The “Positive Good” of Slavery

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Engraving of John C. Calhoun.

John Calhoun, one of the staunchest supporters of states’ rights, was widely known for his view that slavery as a “positive good” in American society.

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A First Test for Separation of Church and State

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A Depiction of the Cholera Outbreak in New York City in 1832.

With the communications and transportation revolution came new, unforeseeable consequences. One such consequence was the spread of cholera and other contagious diseases, which would test the mettle of Americans.

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Jackson’s Farewell

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Andrew Jackson.

President Andrew Jackson, with his term coming to an end, commissioned the Chief Justice of the Supreme Court, Roger Taney, to write his farewell address. This was his imitation of George Washington, who had started the tradition of the farewell address. See Daniel Walker Howe, What Hath God Wrought: Transformation of America, 1815-1848, 500.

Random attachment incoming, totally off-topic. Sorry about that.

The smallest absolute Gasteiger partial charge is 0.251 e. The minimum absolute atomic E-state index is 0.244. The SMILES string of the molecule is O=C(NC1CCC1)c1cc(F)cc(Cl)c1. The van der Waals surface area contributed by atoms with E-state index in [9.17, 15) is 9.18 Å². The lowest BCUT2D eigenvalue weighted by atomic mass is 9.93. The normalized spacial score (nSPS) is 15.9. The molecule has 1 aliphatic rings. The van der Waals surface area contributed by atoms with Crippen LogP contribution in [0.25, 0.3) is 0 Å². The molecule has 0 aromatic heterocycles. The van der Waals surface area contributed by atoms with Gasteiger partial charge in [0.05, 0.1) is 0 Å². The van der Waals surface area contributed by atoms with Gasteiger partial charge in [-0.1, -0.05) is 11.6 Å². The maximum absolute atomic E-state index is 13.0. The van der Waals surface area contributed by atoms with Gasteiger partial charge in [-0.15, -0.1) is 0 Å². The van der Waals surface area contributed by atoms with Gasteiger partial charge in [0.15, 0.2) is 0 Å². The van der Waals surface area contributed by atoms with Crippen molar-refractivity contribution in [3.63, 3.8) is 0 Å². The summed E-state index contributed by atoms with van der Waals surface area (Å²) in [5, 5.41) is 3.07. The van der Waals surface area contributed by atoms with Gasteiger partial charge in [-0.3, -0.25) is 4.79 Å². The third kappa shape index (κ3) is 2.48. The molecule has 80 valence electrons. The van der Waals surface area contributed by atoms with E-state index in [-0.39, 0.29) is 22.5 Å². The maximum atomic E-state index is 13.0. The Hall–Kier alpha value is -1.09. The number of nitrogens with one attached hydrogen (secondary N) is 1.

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The Prioritization of Education

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Edward Everett.

Education was not always such a prominent issue in every state and every American community in the way that modern Americans experience. Horace Mann, who was secretary of the Massachusetts State Board of Education in 1837, ensured that all schools would have in common: “tuition-free, tax-supported, meeting statewide standards of curriculum, textbooks, and facilities, staffed with teachers who had been trained in state normal schools, modeled on the French école normale.” Daniel Walker Howe, What Hath God Wrought: Transformation of America, 1815-1848, 453.

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The Supreme Court Under Jackson

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Roger B. Taney. Photograph by: Mathew Brady.

John Marshall, perhaps the greatest Chief Justice of the Supreme Court of the United States, died on July 6, 1835. As his life was coming to a close, he wrote Joseph Story, “I yield slowly and reluctantly to the conviction that our constitution cannot last.” Daniel Walker Howe, What Hath God Wrought: Transformation of America, 1815-1848, 439 quoting John Marshall to Joseph Story, Sept. 22, 1832, quoted in Kent Newmyer, John Marshall and the Heroic Age of the Supreme Court (Baton Rouge, 2001), 386.

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